Isaiah Bryant compares campaigning for city council in Mississauga, Ont., to preparing for his upcoming G2 test drive – the more the 20-year-old does it, the more confident he feels.
“The more you do it and the more comfortable you feel, the more you’ll be able to progress and get to where you’re trying to go,” he says.
This is Bryant’s first time running for office – had he tried to serve on the board in the last election in 2018, he would have been too young to run. And while some have taken note of his age, Bryant says he sees his youth as an advantage.
“My experience as a youth has been a benefit to my campaign because a lot of young people feel the issues, which a lot of Mississaugans in general feel, the hardest,” he says, citing the rising cost of living and the lodging. affordability as examples.
Bryant is one of many candidates aged 25 and under running for city council in this month’s municipal elections. Several of these Gen Z candidates say they are using their campaigns to spark renewed interest in local politics and educate voters about the role of city governments.
“It’s hard to get kids my age to stop being cynical about the process,” Bryant says of the municipal elections. “They feel like, as young people, their voice isn’t as important.”
Voter turnout in the 2018 election in Mississauga was 25%. Bryant says he feels young people are even less engaged than the general population, but he tries to change that by informing those he asks about what local government is doing.
Brennan Bempong, a 25-year-old man who is also a candidate for Mississauga city council, says he believes young people are not engaged in city politics because no one has shown them how local governments directly affect them.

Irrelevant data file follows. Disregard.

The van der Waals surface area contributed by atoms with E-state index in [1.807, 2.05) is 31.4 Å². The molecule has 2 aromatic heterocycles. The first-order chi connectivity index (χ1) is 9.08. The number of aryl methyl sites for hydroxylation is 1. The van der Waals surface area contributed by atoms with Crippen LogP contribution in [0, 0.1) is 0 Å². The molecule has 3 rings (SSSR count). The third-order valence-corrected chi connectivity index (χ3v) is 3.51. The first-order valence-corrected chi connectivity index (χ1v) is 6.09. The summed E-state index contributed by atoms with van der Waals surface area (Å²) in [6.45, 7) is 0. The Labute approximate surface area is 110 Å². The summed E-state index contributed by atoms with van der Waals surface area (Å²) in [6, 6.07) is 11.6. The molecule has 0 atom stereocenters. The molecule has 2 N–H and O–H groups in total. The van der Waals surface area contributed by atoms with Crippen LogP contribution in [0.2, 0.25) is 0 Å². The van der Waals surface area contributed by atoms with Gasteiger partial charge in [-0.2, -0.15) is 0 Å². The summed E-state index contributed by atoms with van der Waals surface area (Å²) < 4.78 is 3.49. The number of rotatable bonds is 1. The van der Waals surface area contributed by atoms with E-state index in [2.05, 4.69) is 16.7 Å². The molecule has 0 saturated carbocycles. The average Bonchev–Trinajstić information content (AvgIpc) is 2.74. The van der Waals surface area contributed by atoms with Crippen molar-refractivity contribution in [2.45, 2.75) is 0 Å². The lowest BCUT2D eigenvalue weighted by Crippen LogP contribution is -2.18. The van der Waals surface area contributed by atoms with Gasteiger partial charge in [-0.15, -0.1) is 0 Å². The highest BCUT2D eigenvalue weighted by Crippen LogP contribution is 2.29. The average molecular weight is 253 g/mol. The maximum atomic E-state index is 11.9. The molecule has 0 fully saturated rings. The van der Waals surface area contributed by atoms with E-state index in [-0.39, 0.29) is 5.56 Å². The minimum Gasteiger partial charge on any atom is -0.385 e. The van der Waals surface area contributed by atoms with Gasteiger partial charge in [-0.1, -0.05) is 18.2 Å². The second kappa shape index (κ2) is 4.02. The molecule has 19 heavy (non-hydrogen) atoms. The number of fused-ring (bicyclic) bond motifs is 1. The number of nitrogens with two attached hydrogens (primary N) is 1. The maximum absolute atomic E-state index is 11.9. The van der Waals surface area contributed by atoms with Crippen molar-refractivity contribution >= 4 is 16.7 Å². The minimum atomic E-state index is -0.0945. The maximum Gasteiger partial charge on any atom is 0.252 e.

Having few applicants who reflect the youth population and the issues important to them — such as an unstable housing market and mental health supports — is also a factor, he says.
“The only way to reach young people is to have young people in those positions,” Bempong said. “That’s why I’m stepping up now at the age of 25.”
Bempong, an orthopedic technician who has worked on political campaigns at the federal and provincial levels, says he was inspired to run when he realized the city council didn’t reflect all of Mississauga’s diverse and vibrant groups.
“The youth perspective, the under-40 perspective…is not on the board,” he says. “We are not just saying that only young people should be in power, we are saying that these 12 seats should be as diverse as possible.”
Sydney Brouillard-Coyle, 22, noticed a similar problem in Windsor.
“A lot of people who are under 30 don’t feel represented, a lot of people who are part of the 2SLGBTQ community, as well as women,” says Brouillard-Coyle, who is trans, non-binary, asexual and uses pronouns neutral.
Brouillard-Coyle, who is running for a Windsor council seat, admits the chances of winning are slim, but says it’s more important to start conversations about issues that matter to young people and the visibility of queer people.
“For young people, for queer people, to be able to see themselves represented… it’s huge because it encourages them to come out and vote, to engage politically,” said Brouillard-Coyle.
“If people look beyond my age, look beyond their own assumptions, then they would see someone who is a leader, who has a deep passion for community.”
Semra Sevi, a political science researcher at Columbia University who has studied Canadian elections, says her research suggests that the presence of younger candidates encourages younger voters to vote for younger candidates.
This could be because young people have political preferences that often diverge from those of older voters and are more likely to pay attention when they see a candidate who looks like them, she says.
“The growing number of young candidates in recent elections may actually have positive effects on future youth representation,” she says.
Municipal elections across Ontario are scheduled for Monday.
This report from The Canadian Press was first published on October 20, 2022.
This story was produced with the financial assistance of Meta and the Canadian Press News Fellowship.